The movie Chances Are (1989) is a romantic comedy about reincarnation. A woman’s (Cybill Shepherd) husband is killed in the 1960s, and in a brief heaven scene — complete with fluffy clouds and angels with clear tablets shaped like the Ten Commandments — we see the husband head off to get reincarnated. The only problem is, he doesn’t get the all-important forgetfulness inoculation. Through the rest of the film, Corinne (Shepherd) believes her husband’s soul has come back in the body of her daughter’s boyfriend, Alex (Robert Downey, Jr.).
As you can imagine, the creep factor is quite high in this film. If Alex is Corinne’s reincarnated husband, then he’s dating his own daughter. If he’s not her reincarnated husband, then Corinne is stealing her daughter’s boyfriend. Oh, and she’s been cooking her dead husband dinners for over 20 years. And her husband’s best friend (Ryan O’Neal) has been in love with Corinne all this time, and has basically helped raised Corinne’s daughter. Like I said, the creep factor is high.
It’s a strange premise for a romantic comedy, and it requires a good half-hour or so of set-up and character introductions. The first time we meet Alex is about fifteen minutes into the film, as he coasts along on a book cart in the Yale University Library. This introduces his personality as boyish and fun-loving — traits at odds in a serious setting like the library.
He then coasts into a scene in which Miranda (Masterson) — whom is later revealed to be Corinne’s daughter — is getting schooled by a librarian called Mrs. Handy (Kathleen Freeman). The librarian is middle-aged, dressed in conservative layers and has short hair — but no glasses!
Let’s listen in as Alex does:
Mrs. Handy: So you just assumed that nobody at Yale University or Yale Law School had any interest in checking out these 6 books in the last 3 months? You are going to make some lawyer. You owe $87.25.
Miranda: Can I put that on a credit card?
Mrs. Handy: This isn’t a boutique. Cash only, or we’re have to hold up your grades.
Alex then swoops into action, coming to the rescue of the damsel in distress.
Alex: Mrs. Handy. The rare books room. The Shakespeare folios.
Mrs. Handy: Fooling with the folios?
Alex: Yes and they’re fiddling, too. Go!
Miranda’s reaction as the librarian rushes off?
God. Is she always that awful?
Interesting to realize that the librarian replaces Miranda as the “damsel in distress.” And she is so worried about people “fiddling” with the folios — and her character name is Mrs. Handy. Such clever screenwriters. 😉
This “meet cute” scene continues as Alex jokes that the librarian is his mother — we are rewarded with a priceless reaction on Miranda’s face! — and then he magically wipes away the fines in the computer:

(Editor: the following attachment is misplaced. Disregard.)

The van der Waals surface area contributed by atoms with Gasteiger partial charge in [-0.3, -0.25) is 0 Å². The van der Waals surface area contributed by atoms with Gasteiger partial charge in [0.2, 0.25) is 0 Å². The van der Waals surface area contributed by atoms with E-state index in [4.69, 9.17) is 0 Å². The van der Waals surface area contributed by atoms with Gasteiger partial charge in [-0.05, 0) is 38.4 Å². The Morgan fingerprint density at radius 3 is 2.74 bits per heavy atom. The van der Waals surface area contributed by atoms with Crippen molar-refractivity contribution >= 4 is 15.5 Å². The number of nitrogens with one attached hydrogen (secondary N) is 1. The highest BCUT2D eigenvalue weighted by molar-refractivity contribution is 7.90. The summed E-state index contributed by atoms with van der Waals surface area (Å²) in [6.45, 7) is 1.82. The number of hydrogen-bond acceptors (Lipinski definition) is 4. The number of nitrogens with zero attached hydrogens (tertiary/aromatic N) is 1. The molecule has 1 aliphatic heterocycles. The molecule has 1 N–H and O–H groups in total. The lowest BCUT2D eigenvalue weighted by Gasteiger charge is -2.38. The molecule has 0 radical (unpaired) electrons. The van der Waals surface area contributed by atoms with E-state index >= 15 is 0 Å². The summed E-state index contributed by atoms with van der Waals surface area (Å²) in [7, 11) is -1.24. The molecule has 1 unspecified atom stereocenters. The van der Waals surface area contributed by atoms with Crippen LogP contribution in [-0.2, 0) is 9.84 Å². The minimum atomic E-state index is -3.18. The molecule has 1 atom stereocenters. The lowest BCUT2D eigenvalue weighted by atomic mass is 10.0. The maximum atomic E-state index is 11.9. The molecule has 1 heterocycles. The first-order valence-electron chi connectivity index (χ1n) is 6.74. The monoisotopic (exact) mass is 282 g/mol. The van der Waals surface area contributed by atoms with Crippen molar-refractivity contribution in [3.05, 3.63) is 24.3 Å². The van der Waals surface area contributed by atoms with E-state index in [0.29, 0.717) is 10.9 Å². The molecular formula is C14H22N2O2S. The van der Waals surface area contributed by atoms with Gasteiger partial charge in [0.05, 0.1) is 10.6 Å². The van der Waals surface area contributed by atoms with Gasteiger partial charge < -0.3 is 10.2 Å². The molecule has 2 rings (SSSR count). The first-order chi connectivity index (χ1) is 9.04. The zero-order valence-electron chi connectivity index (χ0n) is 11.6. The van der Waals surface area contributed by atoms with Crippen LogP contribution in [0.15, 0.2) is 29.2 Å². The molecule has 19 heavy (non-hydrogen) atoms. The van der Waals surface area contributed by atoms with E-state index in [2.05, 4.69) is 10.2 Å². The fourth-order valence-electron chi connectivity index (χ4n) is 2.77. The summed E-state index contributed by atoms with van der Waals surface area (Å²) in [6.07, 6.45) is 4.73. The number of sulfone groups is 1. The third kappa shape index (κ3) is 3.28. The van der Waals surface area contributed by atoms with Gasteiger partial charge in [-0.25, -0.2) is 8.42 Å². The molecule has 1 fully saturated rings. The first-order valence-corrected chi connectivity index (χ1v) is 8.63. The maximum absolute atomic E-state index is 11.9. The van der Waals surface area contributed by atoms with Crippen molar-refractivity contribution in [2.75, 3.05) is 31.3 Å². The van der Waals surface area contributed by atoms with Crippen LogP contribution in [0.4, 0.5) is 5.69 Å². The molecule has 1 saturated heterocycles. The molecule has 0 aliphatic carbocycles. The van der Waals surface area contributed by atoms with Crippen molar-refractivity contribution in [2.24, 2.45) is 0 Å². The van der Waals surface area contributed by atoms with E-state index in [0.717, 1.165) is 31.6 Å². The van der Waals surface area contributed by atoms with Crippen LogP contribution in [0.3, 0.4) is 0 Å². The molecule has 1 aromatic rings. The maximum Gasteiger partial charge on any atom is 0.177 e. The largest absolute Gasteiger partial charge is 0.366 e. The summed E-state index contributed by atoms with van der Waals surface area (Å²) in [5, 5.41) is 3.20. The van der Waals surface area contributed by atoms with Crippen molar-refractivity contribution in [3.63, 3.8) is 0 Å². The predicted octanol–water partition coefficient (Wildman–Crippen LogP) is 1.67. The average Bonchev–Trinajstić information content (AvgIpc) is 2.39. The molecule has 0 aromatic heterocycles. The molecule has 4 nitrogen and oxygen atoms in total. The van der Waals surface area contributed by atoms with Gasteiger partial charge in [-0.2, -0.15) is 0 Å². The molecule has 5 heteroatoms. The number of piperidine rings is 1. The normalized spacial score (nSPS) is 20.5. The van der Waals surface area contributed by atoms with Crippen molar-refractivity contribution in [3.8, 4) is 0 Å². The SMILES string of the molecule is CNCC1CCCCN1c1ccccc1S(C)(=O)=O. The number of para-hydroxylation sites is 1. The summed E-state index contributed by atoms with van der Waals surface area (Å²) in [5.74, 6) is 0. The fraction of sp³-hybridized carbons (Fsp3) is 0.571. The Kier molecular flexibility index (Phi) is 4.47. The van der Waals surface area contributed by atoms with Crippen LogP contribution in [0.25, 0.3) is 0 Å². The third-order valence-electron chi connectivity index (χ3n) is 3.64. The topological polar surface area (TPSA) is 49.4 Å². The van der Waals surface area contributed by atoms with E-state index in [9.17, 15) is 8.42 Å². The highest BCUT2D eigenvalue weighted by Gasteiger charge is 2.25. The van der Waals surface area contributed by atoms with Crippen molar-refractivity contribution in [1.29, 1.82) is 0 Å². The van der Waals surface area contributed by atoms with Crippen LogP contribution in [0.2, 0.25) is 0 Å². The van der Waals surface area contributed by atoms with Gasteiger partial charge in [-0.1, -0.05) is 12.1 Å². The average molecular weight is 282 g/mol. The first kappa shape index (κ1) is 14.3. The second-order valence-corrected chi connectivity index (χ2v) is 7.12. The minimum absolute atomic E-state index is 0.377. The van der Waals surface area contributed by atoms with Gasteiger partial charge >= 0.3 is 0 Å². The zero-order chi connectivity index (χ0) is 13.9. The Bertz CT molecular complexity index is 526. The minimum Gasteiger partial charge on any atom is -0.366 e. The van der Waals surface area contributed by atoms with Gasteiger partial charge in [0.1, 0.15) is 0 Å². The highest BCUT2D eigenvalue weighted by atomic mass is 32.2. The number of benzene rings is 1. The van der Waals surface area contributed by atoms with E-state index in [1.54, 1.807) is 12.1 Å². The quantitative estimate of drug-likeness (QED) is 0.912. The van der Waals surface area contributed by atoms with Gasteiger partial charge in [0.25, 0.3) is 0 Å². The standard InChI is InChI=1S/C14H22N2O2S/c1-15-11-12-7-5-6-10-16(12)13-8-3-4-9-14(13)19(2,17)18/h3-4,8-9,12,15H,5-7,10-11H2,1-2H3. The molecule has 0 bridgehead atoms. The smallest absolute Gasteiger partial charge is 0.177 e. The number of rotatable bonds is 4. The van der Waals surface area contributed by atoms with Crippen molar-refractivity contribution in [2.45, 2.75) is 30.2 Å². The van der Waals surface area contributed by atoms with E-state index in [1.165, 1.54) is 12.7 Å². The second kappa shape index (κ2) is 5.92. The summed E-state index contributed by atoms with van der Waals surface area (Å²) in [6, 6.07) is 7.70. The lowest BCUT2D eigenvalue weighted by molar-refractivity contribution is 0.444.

Uh-oh. This is bad. Worse than I thought. According to this, these books were never legally checked out. So that means I can’t charge you for them. You beat the system.
Alex then introduces himself, and we learn that he’s about to graduate. Miranda rushes off — she’s got a ride waiting, because she just had NO IDEA that it would take very long to return books that were 3 months overdue — but doublechecks that the “awful” librarian isn’t his mother.
This is definitely a scene played for laughs, and the university librarian fulfills the Comic Librarian character type. We laugh at her distress over the folios, which OF COURSE is what she gets for being mean to the pretty young girl with a credit card in one hand and overdue library books in the other. Oh, wait … am I showing my real librarian bias at this reel librarian portrayal? 😉
Another side note: After rewinding this scene to make sure I had gotten the quotes right, my husband piped up with the information that the library fines turned out to be 15 cents a day. Doesn’t it sound like one of those word problems you had in school:
Your library fines total $87.25. You checked out 6 books, which are 3 months overdue. What then is the daily rate for library fines?
This “meet cute” introductory scene also recalls the “meet cute” scene in the 1970 film Love Story, co-starring Ali MacGraw and Ryan O’Neal, one of the four leads in Chances Are. In Love Story, Ali MacGraw plays a library assistant and is the one who schools Ryan O’Neal.
And in yet another coincidence, Robert Downey, Jr. starred in another reincarnation comedy a few years later, in the 1993 comedy Heart and Souls. That film also included a reel librarian character, a supporting character named Harrison Winslow, played by Charles Grodin. Harrison in Heart and Souls turns out to be a Liberated Librarian — as does Alex in Chances Are. The librarian, Mrs. Handy, definitely fulfills the Comic Relief role in this Class II film.
For more examples of Comic Relief portrayals, click here.
- Chances Are. Dir. Emile Ardolino. Perf. Cybill Shepherd, Robert Downey, Jr., Ryan O’Neal, Mary Stuart Masterson, Christopher McDonald. TriStar, 1989.
- Heart and Souls. Dir. Ron Underwood. Perf. Robert Downey, Jr., Charles Grodin, Alfre Woodard, Kyra Sedgwick, Tom Sizemore, Elisabeth Shue. Universal, 1993.
- Love Story. Dir. Arthur Hiller. Perf. Ali MacGraw, Ryan O’Neal, John Marley, Ray Milland. Paramount, 1970.